In 1830, in the small town of Maillane, France, Frédéric Mistral was born to François Mistral and Adelaide Poulinet. His parents were wealthy, which afforded Frédéric the opportunity to receive a great education (though he was known for playing hooky as a child). After graduating with his bachelor’s degree, Mistral went on to study law until 1851. While Mistral was passionate about this field, his true gift was more literary. Greatly inspired by one of his teachers, Joseph Roumanille, Mistral became a masterful poet.
While Mistral had several accomplishments in his lifetime including honorary doctorates and numerous French Academy awards, perhaps his greatest success was receiving the Nobel Prize in Literature in 1904. According to the Nobel Laureate site, he was awarded the prize "in recognition of the fresh originality and true inspiration of his poetic production, which faithfully reflects the natural scenery and native spirit of his people, and, in addition, his significant work as a Provençal philologist".
The golden focus of many of Mistral’s poems is Provence, a place he was enamored with in the deepest sense of the word. Despite his wealthy upbringing, he would frequently dedicate his work to farm help and servants (he himself was named after a poor boy that used to run errands for his parents before dying from sunstroke). His poems are lyrical and romantic, and provide vivid imagery for all of his readers.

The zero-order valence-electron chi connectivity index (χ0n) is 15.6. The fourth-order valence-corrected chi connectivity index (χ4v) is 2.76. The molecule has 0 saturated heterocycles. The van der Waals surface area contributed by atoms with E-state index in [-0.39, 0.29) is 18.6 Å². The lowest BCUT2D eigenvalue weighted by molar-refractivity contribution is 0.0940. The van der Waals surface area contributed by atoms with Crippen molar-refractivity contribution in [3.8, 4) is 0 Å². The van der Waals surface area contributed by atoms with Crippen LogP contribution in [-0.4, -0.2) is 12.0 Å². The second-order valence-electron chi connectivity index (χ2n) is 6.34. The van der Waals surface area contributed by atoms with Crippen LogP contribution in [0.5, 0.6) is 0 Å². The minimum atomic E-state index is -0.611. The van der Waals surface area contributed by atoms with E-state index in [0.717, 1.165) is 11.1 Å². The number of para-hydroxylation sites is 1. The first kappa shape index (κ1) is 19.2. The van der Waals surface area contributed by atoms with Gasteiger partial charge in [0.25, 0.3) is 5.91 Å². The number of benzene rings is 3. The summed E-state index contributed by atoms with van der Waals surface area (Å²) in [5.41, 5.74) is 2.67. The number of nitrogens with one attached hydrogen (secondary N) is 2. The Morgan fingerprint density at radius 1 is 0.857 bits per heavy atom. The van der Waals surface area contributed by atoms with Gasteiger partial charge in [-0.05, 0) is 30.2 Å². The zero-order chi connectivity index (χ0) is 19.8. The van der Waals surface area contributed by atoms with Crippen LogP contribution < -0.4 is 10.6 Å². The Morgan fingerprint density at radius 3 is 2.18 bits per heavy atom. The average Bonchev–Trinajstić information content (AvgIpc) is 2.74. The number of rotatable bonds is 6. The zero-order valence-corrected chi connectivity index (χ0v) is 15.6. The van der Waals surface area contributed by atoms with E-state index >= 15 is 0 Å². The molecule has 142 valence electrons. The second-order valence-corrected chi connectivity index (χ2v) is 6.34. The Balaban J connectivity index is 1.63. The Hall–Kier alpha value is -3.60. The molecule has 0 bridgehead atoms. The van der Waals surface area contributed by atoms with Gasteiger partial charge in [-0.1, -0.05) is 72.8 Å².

C.D. af Wirsén, the Secretary of the Swedish Academy summed up Mistral's efforts in his nomination speech by saying, "In short, Mistral's works are all lofty monuments to the glory of his beloved Provence." Likewise, he went on to remind listeners at the time that Mistral coined the motto for the Association of Provençal Poets: "Lou soulèu me fai canta" which translates to "The sun makes me sing". The Secretary echoed this motto, saying of Mistral, "His poems have, in effect, spread the light of the Provençal sun in many countries, even in Northern regions where they have made many hearts rejoice."
Interestingly, Mistral was one of a handful of Nobel laureates who shared the Nobel Prize in Literature in a given year. His award was split with José Echegaray y Eizaguirre, a notable Spanish Dramatist. Despite sharing the award, Mistral's work speaks for itself. And, his unique voice and perspective merit a readership to this day.
If you are looking to delve into some poetry this summer (and perhaps travel to Provence in your mind’s eye), dive into Mistral’s poetry. While his original works are in French, several of his poems have been translated into English. Pour yourself a glass of wine, whip up a croque monsieur, and discover Frédéric Mistral’s France.